Prior to the passage of the 16th Amendment in 1913, the United States government funded its operations mainly through excise taxes, tariffs, customs duties and public land sales. The federal government had relatively few expenses compared to today and did not have as much need to raise large amounts of money.
The U.S. government was capable of paying for its expenses without an income tax prior to 1913 largely because it had fewer responsibilities. Thomas Eddlem noted in The New American that the federal government’s responsibilities were limited to basic operational matters and did not include such modern expenses as social insurance programs, welfare programs or agricultural subsidies.
The early Americans accumulated a lot of debt associated with the Revolution. The federal government assumed the debt of the colonies and sought to pay it off by taxing imports and imposing excise taxes on products such as alcohol, tobacco and refined sugar. Congress passed an excise tax on all distilled spirits in 1791, causing an uprising among farmer/distillers in the western part of Pennsylvania. The Whiskey Rebellion ended with President George Washington mobilizing 13,000 militiamen from multiple states and arresting 150 rebellious farmers. Only two were convicted of treason and they were later pardoned.
In peacetime during America's early decades, most of the federal government’s revenue came from import taxes called tariffs. The U.S. Congress passed the Tariff Act of 1789 to help generate revenue to pay off its war debts and to encourage and protect manufacturers in the northern states. Congress also passed major tariff bills in 1816, 1824, 1828 and 1832.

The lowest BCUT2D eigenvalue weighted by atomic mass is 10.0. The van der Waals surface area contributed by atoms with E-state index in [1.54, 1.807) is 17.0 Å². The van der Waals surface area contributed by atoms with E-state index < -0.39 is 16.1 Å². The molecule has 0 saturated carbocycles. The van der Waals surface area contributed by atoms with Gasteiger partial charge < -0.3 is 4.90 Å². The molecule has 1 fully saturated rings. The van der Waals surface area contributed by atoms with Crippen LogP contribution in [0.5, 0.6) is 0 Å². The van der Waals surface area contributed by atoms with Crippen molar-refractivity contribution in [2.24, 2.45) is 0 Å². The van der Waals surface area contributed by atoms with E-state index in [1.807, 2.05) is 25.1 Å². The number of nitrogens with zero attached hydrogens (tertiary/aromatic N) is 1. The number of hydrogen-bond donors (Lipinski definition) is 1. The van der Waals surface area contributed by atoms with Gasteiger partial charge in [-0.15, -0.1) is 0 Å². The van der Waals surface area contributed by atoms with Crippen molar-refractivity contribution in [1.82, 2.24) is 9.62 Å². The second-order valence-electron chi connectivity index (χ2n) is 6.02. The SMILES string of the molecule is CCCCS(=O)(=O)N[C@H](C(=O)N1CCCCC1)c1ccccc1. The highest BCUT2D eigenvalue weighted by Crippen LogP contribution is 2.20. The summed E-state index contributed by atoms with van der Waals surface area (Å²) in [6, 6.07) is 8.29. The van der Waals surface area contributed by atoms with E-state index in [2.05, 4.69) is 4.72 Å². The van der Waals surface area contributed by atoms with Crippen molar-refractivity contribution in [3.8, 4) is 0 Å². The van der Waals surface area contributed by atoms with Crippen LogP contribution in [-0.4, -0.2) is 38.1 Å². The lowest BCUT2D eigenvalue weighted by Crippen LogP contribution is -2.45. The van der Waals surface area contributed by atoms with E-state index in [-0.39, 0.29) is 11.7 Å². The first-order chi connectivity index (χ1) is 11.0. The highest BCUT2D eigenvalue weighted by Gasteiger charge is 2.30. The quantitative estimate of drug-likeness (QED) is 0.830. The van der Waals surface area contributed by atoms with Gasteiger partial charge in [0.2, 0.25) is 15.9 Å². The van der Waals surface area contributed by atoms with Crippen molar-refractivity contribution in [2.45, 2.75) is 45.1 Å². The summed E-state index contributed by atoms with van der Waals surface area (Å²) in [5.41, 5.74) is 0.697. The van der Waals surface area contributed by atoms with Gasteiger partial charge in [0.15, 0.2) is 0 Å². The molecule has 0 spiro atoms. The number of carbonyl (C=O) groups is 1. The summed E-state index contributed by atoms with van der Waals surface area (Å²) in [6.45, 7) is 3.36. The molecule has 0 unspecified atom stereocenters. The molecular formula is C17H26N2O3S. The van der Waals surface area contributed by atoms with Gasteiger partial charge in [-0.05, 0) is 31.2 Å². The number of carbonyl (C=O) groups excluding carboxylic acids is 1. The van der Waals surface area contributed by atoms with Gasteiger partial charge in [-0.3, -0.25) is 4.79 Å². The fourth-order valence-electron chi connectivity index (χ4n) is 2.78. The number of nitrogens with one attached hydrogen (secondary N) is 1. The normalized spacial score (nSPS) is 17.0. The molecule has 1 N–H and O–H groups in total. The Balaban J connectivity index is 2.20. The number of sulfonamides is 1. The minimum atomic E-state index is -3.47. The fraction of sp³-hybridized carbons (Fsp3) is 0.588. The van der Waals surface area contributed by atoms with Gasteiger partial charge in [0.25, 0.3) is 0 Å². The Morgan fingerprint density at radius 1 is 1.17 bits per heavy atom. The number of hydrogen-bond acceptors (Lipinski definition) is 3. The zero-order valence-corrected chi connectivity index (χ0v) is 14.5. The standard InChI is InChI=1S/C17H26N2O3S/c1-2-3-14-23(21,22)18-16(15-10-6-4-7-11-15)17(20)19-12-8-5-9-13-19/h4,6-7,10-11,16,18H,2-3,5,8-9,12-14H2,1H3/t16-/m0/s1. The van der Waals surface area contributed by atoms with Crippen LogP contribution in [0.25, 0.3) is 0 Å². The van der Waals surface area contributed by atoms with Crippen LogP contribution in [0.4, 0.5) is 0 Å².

Land Sales and Taxes
The Continental Congress passed the Land Ordinance of 1785 to help the government raise money through land sales in territories northwest of the Ohio River. Congress established the Treasury Department in 1789 to oversee the sale of public lands and then, in 1812, the General Land Office within the Treasury Department took over these responsibilities. Meanwhile, the federal government imposed direct taxes on land and property in the 1790s, but these were abolished by President Thomas Jefferson in 1802.
Passing the 16th Amendment
Article I, Section 9 of the U.S. Constitution states, "No Capitation, or other direct, Tax shall be laid, unless in Proportion to the Census or enumeration herein before directed to be taken." A federal income tax had been enacted in 1861, but was struck down as unconstitutional by the Supreme Court in 1895 because it was found to be a direct tax outside the constitutional constraints. Congress removed these limits in 1913 with the passage of the 16th Amendment, which allows it to impose income taxes specifically, "without regard to any census or enumeration."
- The New American: Before the Income Tax
- Library of Congress: The Whiskey Rebellion
- Teaching American History: The Tariff History of the United States
- Almanac of Policy Issues: History of the US Tax System
- Forbes: Updated: 2013 Federal Income Tax Brackets And Marginal Rates
- Bureau of Land Management: Land Office History
- Transcript of the Constitution of the United States - Official Text
- Creatas/Creatas/Getty Images